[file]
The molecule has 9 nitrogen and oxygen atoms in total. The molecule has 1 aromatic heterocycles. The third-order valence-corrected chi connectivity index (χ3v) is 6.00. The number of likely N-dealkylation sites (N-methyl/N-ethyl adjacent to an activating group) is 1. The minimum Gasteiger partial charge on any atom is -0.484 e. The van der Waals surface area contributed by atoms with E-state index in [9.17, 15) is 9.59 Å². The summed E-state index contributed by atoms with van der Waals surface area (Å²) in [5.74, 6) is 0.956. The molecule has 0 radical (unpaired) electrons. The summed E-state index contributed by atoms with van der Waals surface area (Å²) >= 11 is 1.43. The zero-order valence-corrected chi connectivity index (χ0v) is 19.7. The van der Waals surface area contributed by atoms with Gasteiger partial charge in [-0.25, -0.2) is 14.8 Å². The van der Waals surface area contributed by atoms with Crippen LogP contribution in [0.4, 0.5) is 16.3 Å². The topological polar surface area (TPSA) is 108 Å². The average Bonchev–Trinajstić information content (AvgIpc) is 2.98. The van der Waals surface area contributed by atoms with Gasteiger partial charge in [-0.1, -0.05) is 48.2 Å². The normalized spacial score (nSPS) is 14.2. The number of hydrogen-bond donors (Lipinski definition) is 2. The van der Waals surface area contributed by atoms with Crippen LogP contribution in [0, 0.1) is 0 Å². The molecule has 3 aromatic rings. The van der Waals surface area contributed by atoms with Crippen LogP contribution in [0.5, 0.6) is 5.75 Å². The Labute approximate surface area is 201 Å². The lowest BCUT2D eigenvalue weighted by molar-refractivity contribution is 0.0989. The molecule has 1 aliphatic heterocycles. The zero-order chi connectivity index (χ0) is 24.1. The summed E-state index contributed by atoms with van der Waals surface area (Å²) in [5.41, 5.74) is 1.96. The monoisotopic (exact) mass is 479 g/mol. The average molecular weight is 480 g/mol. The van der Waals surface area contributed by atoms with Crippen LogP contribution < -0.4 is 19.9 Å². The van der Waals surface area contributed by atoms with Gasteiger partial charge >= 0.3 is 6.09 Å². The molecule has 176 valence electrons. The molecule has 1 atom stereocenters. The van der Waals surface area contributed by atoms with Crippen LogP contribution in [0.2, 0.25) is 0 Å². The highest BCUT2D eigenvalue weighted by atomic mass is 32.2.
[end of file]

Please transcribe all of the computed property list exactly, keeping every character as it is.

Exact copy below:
The molecule has 9 nitrogen and oxygen atoms in total. The molecule has 1 aromatic heterocycles. The third-order valence-corrected chi connectivity index (χ3v) is 6.00. The number of likely N-dealkylation sites (N-methyl/N-ethyl adjacent to an activating group) is 1. The minimum Gasteiger partial charge on any atom is -0.484 e. The van der Waals surface area contributed by atoms with E-state index in [9.17, 15) is 9.59 Å². The summed E-state index contributed by atoms with van der Waals surface area (Å²) in [5.74, 6) is 0.956. The molecule has 0 radical (unpaired) electrons. The summed E-state index contributed by atoms with van der Waals surface area (Å²) >= 11 is 1.43. The zero-order valence-corrected chi connectivity index (χ0v) is 19.7. The van der Waals surface area contributed by atoms with Gasteiger partial charge in [-0.25, -0.2) is 14.8 Å². The van der Waals surface area contributed by atoms with Crippen LogP contribution in [0.4, 0.5) is 16.3 Å². The topological polar surface area (TPSA) is 108 Å². The average Bonchev–Trinajstić information content (AvgIpc) is 2.98. The van der Waals surface area contributed by atoms with Gasteiger partial charge in [-0.1, -0.05) is 48.2 Å². The normalized spacial score (nSPS) is 14.2. The number of hydrogen-bond donors (Lipinski definition) is 2. The van der Waals surface area contributed by atoms with Crippen LogP contribution in [0, 0.1) is 0 Å². The molecule has 3 aromatic rings. The van der Waals surface area contributed by atoms with Crippen LogP contribution in [0.5, 0.6) is 5.75 Å². The Labute approximate surface area is 201 Å². The lowest BCUT2D eigenvalue weighted by molar-refractivity contribution is 0.0989. The molecule has 1 aliphatic heterocycles. The zero-order chi connectivity index (χ0) is 24.1. The summed E-state index contributed by atoms with van der Waals surface area (Å²) in [5.41, 5.74) is 1.96. The monoisotopic (exact) mass is 479 g/mol. The average molecular weight is 480 g/mol. The van der Waals surface area contributed by atoms with Crippen LogP contribution < -0.4 is 19.9 Å². The van der Waals surface area contributed by atoms with Gasteiger partial charge >= 0.3 is 6.09 Å². The molecule has 176 valence electrons. The molecule has 1 atom stereocenters. The van der Waals surface area contributed by atoms with Crippen LogP contribution in [0.2, 0.25) is 0 Å². The highest BCUT2D eigenvalue weighted by atomic mass is 32.2.